Bhagavad Gita-Chapter 12 Bhakti Yogah-Yoga of Devotion


Bhagavan Sri Krishna has in many places laid stress on the importance of the worship of the formless and attributeless Brahman. In the end of the last Chapter, He declared God-Realisation as the reward of exclusive devotion to God with form and attributes and that through single-minded devotion, the Cosmic Form can be known, seen and entered into by anyone.

On hearing this advice a doubt has arisen in the mind of the Pandava hero Arjuna as to which of the two methods is better to attain the spiritual realisation. He seeks the precise knowledge regarding the techniques of devotion. He begins the chapter with the perennial question that confuses mankind. Should one worship God with a form or as a formless Reality i.e., whether the Truth is to be meditated upon as unmanifested Absolute or in its manifested form?

Sri Krishna answers by explaining the importance of both types of worship to spiritual development, one catering to the devotional while the other to the intellectual propensity of the seekers.

Krishna then presents the most pragmatic approach to God Realisation. For seekers who find it difficult to practise various spiritual disciplines (sadhanas), He provides a series of alternatives which cater to the needs of diverse kinds of aspirants. He concludes the chapter by enumerating thirty five qualities of a devotee (bhakta) of God. He emphasises that those who possess these qualities are dear to Him.

This Chapter thus deals mainly with devotion to God along with various forms of spiritual disciplines and discusses the marks of a true devotee. As the Chapter begins and ends with devotion it is titled the Yoga of Devotion.

The Text


arjuna uvaacha
evam satatayuktaa ye bhaktaas twaam paryupaasate
ye chaapyaksharamavyaktam teshaam ke yogavittamaah // 12.1 //

Arjuna said
Those devotees who, ever steadfast, thus worship You and those who worship the Imperishable and the Unmanifested - which of them have the greater knowledge of Yoga?

In the last Chapter the Lord assured that any seeker can realise the glory of the Cosmic Form if he has unfaltering devotion. Arjuna now enquires whether one should meditate upon the manifested form of the Infinite or upon the unmanifested form of the Supreme. Unmanifested is that which is not directly perceptible for the sense organs. The objects that can be perceptible to the sense organs are the manifested.

There are those who seek oneness with the Absolute, one impersonal and unrelated to the universe and others who seek unity with the Personal God manifested in the world of men and nature. The question is which of these have the better knowledge of Yoga-  the one who devotes himself to the Lord manifest, Personal God, or the one who meditates on the unmanifested Infinite with complete detachment from all the external stimuli? Are we to turn our back on all manifestations and strain after the Unchanging Unmanifest or are we to be devoted to the Manifested Form and work to its service? Is it Absolute or the Personal God, Brahman or Ishwara that we should worship?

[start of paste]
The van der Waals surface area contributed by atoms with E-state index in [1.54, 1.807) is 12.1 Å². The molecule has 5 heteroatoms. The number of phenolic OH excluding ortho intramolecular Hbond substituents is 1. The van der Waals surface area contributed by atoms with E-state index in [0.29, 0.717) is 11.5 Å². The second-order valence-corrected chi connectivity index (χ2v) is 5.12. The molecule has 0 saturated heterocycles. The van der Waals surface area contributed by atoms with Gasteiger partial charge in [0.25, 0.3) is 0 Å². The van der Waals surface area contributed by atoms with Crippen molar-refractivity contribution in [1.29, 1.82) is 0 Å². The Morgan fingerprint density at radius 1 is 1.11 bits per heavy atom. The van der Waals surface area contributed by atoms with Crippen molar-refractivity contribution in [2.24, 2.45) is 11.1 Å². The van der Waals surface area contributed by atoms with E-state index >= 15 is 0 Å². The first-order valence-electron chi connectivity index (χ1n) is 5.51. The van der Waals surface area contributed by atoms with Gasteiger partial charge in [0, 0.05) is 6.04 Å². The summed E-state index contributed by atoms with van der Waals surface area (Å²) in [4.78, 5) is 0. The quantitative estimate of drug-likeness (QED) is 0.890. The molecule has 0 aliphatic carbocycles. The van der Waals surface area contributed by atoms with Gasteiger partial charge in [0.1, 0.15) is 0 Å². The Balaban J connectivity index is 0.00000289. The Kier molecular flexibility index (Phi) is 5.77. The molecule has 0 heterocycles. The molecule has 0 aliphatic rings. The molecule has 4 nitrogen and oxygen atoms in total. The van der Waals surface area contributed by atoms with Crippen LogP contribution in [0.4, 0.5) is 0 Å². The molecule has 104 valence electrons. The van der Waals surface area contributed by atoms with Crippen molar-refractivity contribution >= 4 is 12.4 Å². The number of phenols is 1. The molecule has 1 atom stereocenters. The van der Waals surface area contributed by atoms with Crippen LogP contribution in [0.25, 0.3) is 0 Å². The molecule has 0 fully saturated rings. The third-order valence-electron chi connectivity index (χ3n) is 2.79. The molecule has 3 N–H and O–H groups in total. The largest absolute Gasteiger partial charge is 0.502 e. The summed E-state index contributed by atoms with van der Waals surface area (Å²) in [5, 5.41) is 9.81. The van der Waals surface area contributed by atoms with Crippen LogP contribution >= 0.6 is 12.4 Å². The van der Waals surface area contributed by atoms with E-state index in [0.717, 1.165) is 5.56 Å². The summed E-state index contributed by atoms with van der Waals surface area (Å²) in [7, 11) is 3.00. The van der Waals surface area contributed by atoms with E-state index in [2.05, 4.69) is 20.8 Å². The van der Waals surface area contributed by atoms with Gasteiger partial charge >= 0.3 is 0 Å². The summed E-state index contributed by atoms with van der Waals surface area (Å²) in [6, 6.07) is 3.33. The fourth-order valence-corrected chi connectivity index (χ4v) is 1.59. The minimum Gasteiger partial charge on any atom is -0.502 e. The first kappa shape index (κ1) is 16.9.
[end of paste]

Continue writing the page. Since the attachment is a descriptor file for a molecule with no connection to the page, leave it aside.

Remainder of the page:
The difference between the devotion to the ‘Absolute or Brahman or the Unmanifest’ and devotion to the ‘Personal God or Ishwara or the Manifest’ is explained in the following table.

Both these aspects of the Godhead have been described by Krishna in the Gita, though with an emphasis on the Impersonal aspect in Chapters 2 through 10. The 11th Chapter deals with the Universal form of Godhead and ends with an exhortation to Arjuna to worship It as the Lord of the universe. Now Arjuna asks which of the two methods of worship is better; meditation on the Impersonal or worship of the Lord through work and love. However the Bhagavan will show us later on that there exists no real contrast between these two types of devotees.

sri bhagavan uvaacha
mayyaaveshya mano ye maam nityayuktaa upaasate
shraddhayaa parayopetaaste me yuktaatmaa mataah // 12.2 //

Sri Bhagavan said
Those who, fixing their minds on Me, worship Me, ever earnest and endowed with Supreme faith, these in My opinion are perfect in Yoga.

Sri Krishna starts His discourse explaining the path of meditation on a form representing the Divine (Idol or Symbol). He emphasises three important conditions to be fulfilled by a seeker to enable his devotion to The Lord bear fruit.

Fixing mind on Me: ‘Me’ means the Universal form, which reveals the Godhead as the Supreme Lord of the universe. Thought is the source of activity for the mind and intellect.  Thought should not only revolve around the concept of The Lord but it should be of so much depth that it is able to merge itself with and dissolve into the ideal of perfection represented by The Lord.
Ever-steadfast and worship Me: One should have sufficient self-balance while worshipping The Lord. Mind by its very nature will try to wander away from the object of meditation and hence self-control is necessary to keep it focussed on the point of contemplation. ‘Worship Me’ means devotion to the Lord as the omniscient, free from attachment, aversion and other evil passions. This has a reference to the last verse of the 11th Chapter.

Supreme faith: Faith is not blind belief. It is that by which one understands the exact import of the scriptural text and the advice of the teacher and by which alone the reality of things i.e., seeing God in all beings and all beings in God. can become clear to him.

If these conditions are accomplished by any one he is considered as the sincere devotee by The Lord because such a devotee spends his whole time in the uninterrupted thought of the Lord.

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